« Last Edit: March 14, 2010, 03:30:30 PM by Sister Wolf »
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Offline Beetle

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Re: Rabbit Hutch v2.1
« Reply #1 on: November 16, 2009, 11:23:53 AM »
Very cool, looks good. +1

Newb Survivalist

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Re: Rabbit Hutch v2.1
« Reply #2 on: January 10, 2010, 02:00:46 PM »
Do you harvest their droppings for compost?

that would be a concern for me using this guide. I don't think it would be hard to modify these plans, making it easier utilize such a rich resource. I would start by raising the hutch off the ground and putting a dropping catch or a compost pile directly under the hutch. You could either slide out the dropping catch and transfer into your compost pile, or just let the droppings drop straight into your compost pile.

Thank you for the inexpensive, fast guide on the hutch.

-robin lee pattonewb

Offline ebonearth

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Re: Rabbit Hutch v2.1
« Reply #3 on: January 12, 2010, 11:32:43 PM »
Do you harvest their droppings for compost?

I have the hutches on rotation right on my fields. Right now they are on my middle field and will be switched to the front field probably by the end of February. I shift the hutches every 2-3 days, which allows for their waste to settle right into the soil with plenty of time before I start planting. Rabbit manure is different than most other animal waste that it does not need to be matured/cured/dried before being viable. So no, I don't harvest their compost per se since it is put immediately to use.

The rabbits that I have in Hutch 1.0 I collect their waste and toss it into Bin #1 of my compost bin. Now that I know better it's all runs here on out. I have 4 on the field now and when the second set of litters happen in April I'll have 8 set up for rotation.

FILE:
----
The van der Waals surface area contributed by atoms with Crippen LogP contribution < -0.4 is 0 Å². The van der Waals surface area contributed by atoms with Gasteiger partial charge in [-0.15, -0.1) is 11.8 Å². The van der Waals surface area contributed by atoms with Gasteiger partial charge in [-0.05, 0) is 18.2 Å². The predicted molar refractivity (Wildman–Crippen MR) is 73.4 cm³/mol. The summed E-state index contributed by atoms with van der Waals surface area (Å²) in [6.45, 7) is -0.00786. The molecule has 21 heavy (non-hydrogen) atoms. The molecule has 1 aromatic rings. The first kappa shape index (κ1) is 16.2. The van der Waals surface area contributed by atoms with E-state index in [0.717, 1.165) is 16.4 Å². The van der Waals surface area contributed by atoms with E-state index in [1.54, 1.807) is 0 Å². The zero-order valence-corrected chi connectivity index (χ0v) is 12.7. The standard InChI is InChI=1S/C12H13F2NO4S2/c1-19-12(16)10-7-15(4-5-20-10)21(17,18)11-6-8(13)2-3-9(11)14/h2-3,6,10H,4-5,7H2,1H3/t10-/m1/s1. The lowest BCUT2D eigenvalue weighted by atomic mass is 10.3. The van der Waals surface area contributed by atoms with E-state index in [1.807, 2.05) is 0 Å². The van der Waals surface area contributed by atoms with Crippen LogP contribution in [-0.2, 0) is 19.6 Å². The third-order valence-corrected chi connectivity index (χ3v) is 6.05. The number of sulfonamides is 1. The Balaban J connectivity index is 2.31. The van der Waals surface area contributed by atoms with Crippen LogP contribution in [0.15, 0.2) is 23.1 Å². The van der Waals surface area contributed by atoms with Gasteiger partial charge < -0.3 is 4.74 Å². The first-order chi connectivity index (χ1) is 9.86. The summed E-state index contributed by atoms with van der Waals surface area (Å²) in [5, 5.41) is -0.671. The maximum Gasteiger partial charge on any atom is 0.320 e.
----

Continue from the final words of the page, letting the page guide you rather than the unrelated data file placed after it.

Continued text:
Man, despite his artistic pretension, his sophistication, and many accomplishments, owes the fact of his existence to a six-inch layer of topsoil -- and the fact that it rains. -- Anonymous

Newb Survivalist

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Re: Rabbit Hutch v2.1
« Reply #4 on: January 13, 2010, 06:01:40 PM »
awesome, great idea. hopefully ill be getting out of my lease soon so i can put this one to the test.

-robin lee patton = newb

Offline Roswell

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Re: Rabbit Hutch v2.1
« Reply #5 on: January 13, 2010, 06:27:25 PM »
Very awesome. +1  great explanation and pics
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woodywoodpecker

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Re: Rabbit Hutch v2.1
« Reply #6 on: February 10, 2010, 06:27:13 PM »
hi, been thinking about the same thing with rabbits. such a great idea
keep up the good work and pics

Offline hd45hunt

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Re: Rabbit Hutch v2.1
« Reply #7 on: February 11, 2010, 10:47:55 AM »
Great idea.  Awesome tutorial!!
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Offline rabbitdave

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Re: Rabbit Hutch v2.1
« Reply #8 on: March 16, 2010, 07:55:58 PM »
Add a handle to the door end and a 4 x 4 with wheels nailed in the end on the other end and it will make moving this easier. This will also work for chickens.

Offline cohutt

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Re: Rabbit Hutch v2.1
« Reply #9 on: March 17, 2010, 04:57:04 AM »
+1

btw i think my wife stays married to me because of my opposable thumbs.  I'm

Offline Roswell

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Re: Rabbit Hutch v2.1
« Reply #10 on: March 17, 2010, 06:18:40 AM »
Add a handle to the door end and a 4 x 4 with wheels nailed in the end on the other end and it will make moving this easier. This will also work for chickens.

That is a great addition.  Ebon, is it movable now that it is 8 feet instead of 6 feet. I am seriously considering doing this soon.
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Offline Drezden

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Re: Rabbit Hutch v2.1
« Reply #11 on: June 14, 2010, 03:44:03 PM »
I've been considering rasing rabbits for over a year now. My big question is how do you best protect them from the hot Texas sun during summer?

Offline Roswell

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Re: Rabbit Hutch v2.1
« Reply #12 on: June 14, 2010, 09:49:41 PM »
I've been considering rasing rabbits for over a year now. My big question is how do you best protect them from the hot Texas sun during summer?
Just speculating but I'd go with a whole bunch of shade and icewater. Like multiple times a say on super hot days.